EXCLUSIVE: Ballerina Michaela DePrince on Her Personal Journey to 'Freedom' in Beyonce's 'Lemonade'
By Desiree Murphy
Photo: Getty Images
Michaela DePrince has found freedom at last.
Dressed in a vintage white dress, flower crown and nude-colored pointe shoes, she's the beautiful, fascinating ballerina that graces the stage during the "Freedom" sequence in Beyoncé's visual album, Lemonade.
Ever since Beyoncé debuted the track during a one-hour special on HBO last month, the internet has been buzzing about the powerful cameos the 34-year-old singer enlisted to help tell her haunting tale. And the Sierra Leone-born professional ballet dancer's empowering performance, complete with flawless arabesques, perfect extensions and Swan Lake-inspired arm movements, was nothing short of amazing. Her own story may explain why.
DePrince, 21, was personally contacted by Beyoncé, who sent the professional dancer a message by using the 'contact me' feature on her website.
"When my mom saw the message from Beyoncé, she forwarded it to me, but I thought it was a joke," DePrince tells ET, reflecting on the moment she discovered she would be featured in the pop star's visual album. "However, I passed it on to my agent, just in case. And sure enough, it was the real thing!"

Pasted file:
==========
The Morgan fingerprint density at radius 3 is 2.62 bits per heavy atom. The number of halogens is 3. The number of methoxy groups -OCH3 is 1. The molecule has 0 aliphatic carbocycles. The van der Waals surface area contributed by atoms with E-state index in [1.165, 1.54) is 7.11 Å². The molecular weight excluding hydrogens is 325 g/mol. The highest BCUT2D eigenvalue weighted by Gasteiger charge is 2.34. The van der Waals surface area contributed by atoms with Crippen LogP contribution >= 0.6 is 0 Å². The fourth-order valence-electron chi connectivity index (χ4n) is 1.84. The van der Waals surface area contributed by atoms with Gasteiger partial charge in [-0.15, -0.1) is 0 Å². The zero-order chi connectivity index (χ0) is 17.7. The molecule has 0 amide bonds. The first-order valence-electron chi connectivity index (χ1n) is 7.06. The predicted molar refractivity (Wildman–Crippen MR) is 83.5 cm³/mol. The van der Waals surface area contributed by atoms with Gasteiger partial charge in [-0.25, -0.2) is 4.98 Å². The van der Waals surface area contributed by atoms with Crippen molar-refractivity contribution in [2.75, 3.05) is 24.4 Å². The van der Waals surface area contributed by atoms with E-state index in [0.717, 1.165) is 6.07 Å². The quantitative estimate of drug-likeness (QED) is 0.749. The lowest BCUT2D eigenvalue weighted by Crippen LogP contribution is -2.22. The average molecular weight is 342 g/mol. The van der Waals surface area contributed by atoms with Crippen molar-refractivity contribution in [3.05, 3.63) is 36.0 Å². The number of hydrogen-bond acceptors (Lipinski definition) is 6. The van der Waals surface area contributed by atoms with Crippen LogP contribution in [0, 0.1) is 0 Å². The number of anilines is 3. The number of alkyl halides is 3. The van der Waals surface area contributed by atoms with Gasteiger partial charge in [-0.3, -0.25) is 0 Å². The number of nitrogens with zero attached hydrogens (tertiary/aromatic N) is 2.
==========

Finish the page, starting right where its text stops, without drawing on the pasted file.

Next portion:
Before she knew it, DePrince found herself on a plantation in New Orleans, Louisiana, for two days of choreographing on the spot and meeting one of her idols.
"She turned out to be friendly, warm, caring and down-to-earth -- not at all a diva!" DePrince reveals. "She even told me, 'It's such an honor to have you here.' But [I told her] the honor was all mine. I so admire her genius and creativity."
When it came to creating a dance for "Freedom," Beyoncé and her team left the creative decisions up to DePrince.
"The director [Kahlil Joseph] gave me music to listen to, and about three minutes later, he had me dance to it," she remembers. "I improvised, choreographing the dance on the spot. I needed three takes. When I saw the final Lemonade video, it was fun to see my name on the credits for choreography."
Beyoncé obviously loved DePrince's work, but there was another person on the set that may have felt even more inspired -- Bey and Jay Z's 4-year-old daughter, Blue Ivy.